CGContextRef context = [[NSGraphicsContext currentContextCGContext];
    // Save the graphics context state.
    // Set up font rasterization so that subpixel antialiasing is used.
    CGContextSetShouldSmoothFonts(context, TRUE);
    CGContextSetShouldSubpixelPositionFonts(context, TRUE);
    CGContextSetShouldSubpixelQuantizeFonts(context, TRUE);
    // Draw the button.
    [super drawRect:rect];
    // Restore the graphics context state.

The result can be seen below. Both buttons were created using Interface Builder, but the top button has its class set to a subclass with the drawRect override. The bottom button does not. The improvement is easily noticeable:

Curiously, Apple seems to have done something like this for its own applications. I checked out buttons in System Preferences, and their labels are drawn with subpixel antialiasing. I wonder why this isn't the case for apps that people make using Interface Builder? Odd...

Working for Microsoft! by Brian Lambert

I'm super happy to announce that I am now working for Microsoft as a member of the Developer Experience Group (DX), which is part of the Strategic Engagements Team.

In my new role, I'll be working directly with Microsoft's strategic partners and customers to help them use Microsoft products and services, devices, and open-source technologies to build and deliver concrete solutions that change their business.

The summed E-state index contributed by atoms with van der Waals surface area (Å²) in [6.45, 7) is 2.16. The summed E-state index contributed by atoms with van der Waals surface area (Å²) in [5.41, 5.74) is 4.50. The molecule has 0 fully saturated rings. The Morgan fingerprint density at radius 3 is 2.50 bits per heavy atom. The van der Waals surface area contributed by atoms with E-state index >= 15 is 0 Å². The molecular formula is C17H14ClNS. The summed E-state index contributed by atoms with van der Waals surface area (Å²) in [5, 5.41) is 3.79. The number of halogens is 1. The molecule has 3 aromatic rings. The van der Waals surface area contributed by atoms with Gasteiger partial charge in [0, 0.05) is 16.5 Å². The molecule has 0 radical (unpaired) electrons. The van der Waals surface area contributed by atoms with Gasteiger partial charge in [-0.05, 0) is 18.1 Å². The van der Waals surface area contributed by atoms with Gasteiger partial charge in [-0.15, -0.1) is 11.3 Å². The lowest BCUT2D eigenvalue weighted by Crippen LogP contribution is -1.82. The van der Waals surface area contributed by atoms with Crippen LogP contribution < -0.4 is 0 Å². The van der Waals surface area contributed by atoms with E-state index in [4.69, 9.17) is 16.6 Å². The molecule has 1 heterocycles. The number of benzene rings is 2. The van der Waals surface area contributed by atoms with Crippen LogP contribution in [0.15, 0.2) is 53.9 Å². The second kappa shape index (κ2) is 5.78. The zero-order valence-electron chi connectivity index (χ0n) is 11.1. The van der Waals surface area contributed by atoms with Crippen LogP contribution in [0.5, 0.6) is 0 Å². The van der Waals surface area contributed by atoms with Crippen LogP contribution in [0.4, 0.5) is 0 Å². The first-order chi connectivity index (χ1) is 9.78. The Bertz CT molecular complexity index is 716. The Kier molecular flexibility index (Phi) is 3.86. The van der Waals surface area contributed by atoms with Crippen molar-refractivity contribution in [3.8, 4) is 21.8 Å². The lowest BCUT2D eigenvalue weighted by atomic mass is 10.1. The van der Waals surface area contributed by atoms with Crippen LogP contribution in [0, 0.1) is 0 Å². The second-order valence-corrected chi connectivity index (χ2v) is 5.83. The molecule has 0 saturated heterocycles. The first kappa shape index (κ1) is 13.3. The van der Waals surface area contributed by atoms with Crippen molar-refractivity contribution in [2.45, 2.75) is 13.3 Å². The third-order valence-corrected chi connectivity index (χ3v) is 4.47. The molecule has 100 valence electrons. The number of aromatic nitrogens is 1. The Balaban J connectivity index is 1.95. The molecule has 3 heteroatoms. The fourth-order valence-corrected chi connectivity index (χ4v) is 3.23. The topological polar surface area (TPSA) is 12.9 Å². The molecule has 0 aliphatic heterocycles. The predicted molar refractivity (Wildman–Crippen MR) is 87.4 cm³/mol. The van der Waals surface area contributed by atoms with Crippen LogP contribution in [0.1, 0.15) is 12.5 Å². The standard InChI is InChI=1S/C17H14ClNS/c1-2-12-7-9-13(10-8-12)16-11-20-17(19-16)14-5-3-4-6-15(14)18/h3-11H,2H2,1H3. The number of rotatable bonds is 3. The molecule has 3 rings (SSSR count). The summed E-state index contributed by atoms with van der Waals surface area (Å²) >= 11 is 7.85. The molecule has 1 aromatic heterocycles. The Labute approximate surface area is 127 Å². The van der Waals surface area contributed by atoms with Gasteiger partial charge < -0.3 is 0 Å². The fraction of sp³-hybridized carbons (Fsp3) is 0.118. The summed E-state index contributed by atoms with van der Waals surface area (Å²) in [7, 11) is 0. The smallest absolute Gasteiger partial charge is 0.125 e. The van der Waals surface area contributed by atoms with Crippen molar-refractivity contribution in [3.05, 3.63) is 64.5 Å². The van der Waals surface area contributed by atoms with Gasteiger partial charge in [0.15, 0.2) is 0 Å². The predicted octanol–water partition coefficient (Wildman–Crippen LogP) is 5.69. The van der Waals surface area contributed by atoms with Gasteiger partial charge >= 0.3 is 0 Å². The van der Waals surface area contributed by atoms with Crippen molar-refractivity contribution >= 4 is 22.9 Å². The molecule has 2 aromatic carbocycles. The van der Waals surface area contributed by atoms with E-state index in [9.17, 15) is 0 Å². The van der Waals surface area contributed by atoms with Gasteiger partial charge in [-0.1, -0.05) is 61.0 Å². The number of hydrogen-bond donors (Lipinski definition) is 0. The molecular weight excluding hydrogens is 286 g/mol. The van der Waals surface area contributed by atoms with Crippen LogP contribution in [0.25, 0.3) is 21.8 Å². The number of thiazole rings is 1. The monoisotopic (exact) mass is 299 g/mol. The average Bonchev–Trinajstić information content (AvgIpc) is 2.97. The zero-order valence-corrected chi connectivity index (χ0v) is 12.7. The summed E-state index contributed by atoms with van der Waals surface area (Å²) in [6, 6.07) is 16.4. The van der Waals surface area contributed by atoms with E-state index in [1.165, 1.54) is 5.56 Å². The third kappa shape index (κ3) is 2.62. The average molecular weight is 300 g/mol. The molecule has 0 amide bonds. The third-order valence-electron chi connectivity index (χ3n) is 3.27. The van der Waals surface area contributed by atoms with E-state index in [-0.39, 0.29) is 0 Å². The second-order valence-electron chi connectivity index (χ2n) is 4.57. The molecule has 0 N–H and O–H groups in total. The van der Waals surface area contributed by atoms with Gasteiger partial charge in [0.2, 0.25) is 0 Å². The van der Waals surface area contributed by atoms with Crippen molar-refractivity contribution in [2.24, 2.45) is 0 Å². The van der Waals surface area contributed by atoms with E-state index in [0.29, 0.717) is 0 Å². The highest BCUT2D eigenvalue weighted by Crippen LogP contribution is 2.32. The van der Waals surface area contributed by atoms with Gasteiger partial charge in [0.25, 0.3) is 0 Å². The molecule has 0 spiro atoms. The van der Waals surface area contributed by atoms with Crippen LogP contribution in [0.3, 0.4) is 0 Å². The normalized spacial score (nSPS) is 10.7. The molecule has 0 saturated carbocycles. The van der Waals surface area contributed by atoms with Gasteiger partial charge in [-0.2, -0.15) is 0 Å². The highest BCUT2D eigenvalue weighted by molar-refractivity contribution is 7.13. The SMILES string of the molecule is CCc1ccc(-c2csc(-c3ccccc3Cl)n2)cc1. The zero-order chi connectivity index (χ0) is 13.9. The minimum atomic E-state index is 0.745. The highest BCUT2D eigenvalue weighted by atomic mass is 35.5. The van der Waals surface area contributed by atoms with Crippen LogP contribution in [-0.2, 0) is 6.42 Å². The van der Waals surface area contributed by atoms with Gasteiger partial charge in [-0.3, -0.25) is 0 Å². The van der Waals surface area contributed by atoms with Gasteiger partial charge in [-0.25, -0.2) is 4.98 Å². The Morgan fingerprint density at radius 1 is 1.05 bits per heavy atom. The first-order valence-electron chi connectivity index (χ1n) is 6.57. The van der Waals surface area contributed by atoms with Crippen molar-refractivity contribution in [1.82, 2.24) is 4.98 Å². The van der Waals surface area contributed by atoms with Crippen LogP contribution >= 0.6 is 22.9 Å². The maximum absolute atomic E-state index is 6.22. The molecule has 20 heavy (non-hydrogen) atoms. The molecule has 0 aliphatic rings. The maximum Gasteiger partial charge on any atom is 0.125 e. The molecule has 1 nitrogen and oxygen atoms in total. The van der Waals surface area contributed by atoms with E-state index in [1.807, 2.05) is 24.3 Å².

I couldn't be happier about having this opportunity to re-join Microsoft and to help the company and its customers be more successful.


Disable integrated graphics on MacBook Pro by Brian Lambert

Automatic graphics switching is a power saving feature that allows OS X to use the integrated graphics card whenever it determines that high-performance graphics capabilities are not being used.

Who wants that? I paid for the NVIDIA GeForce GT 750M, and I want it on all the time.

Use the checkbox labeled Automatic graphics switching at the top of the Energy Saver panel of System Preferences to disable this "feature" and get the Mac that you paid for back.

While this feature might save a little bit of energy, the subtle display glitches it introduces aren't worth it.

Simple helpers for dispatch_async by Brian Lambert

Below are a couple of simple helpers I wrote that make working with Apple's Grand Central Dispatch easier on the eyes.